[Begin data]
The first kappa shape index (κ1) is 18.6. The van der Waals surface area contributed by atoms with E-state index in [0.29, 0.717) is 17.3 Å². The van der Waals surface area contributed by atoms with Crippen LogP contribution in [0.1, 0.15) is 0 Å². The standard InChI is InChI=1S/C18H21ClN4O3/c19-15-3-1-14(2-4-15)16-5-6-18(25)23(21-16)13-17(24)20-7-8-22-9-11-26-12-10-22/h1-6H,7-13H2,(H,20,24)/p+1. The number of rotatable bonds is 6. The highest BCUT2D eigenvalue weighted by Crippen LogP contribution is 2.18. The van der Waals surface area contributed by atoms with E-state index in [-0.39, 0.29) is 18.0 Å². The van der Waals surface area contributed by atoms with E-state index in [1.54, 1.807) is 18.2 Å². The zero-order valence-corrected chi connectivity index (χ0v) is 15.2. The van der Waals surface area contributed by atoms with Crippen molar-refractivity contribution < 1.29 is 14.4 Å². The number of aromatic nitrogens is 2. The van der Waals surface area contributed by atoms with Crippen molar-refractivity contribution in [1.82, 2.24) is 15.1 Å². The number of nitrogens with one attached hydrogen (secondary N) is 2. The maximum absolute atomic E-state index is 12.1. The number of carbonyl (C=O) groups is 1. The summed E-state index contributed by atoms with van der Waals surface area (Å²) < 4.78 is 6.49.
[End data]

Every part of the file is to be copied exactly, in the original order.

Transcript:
The first kappa shape index (κ1) is 18.6. The van der Waals surface area contributed by atoms with E-state index in [0.29, 0.717) is 17.3 Å². The van der Waals surface area contributed by atoms with Crippen LogP contribution in [0.1, 0.15) is 0 Å². The standard InChI is InChI=1S/C18H21ClN4O3/c19-15-3-1-14(2-4-15)16-5-6-18(25)23(21-16)13-17(24)20-7-8-22-9-11-26-12-10-22/h1-6H,7-13H2,(H,20,24)/p+1. The number of rotatable bonds is 6. The highest BCUT2D eigenvalue weighted by Crippen LogP contribution is 2.18. The van der Waals surface area contributed by atoms with E-state index in [-0.39, 0.29) is 18.0 Å². The van der Waals surface area contributed by atoms with E-state index in [1.54, 1.807) is 18.2 Å². The zero-order valence-corrected chi connectivity index (χ0v) is 15.2. The van der Waals surface area contributed by atoms with Crippen molar-refractivity contribution < 1.29 is 14.4 Å². The number of aromatic nitrogens is 2. The van der Waals surface area contributed by atoms with Crippen molar-refractivity contribution in [1.82, 2.24) is 15.1 Å². The number of nitrogens with one attached hydrogen (secondary N) is 2. The maximum absolute atomic E-state index is 12.1. The number of carbonyl (C=O) groups is 1. The summed E-state index contributed by atoms with van der Waals surface area (Å²) < 4.78 is 6.49.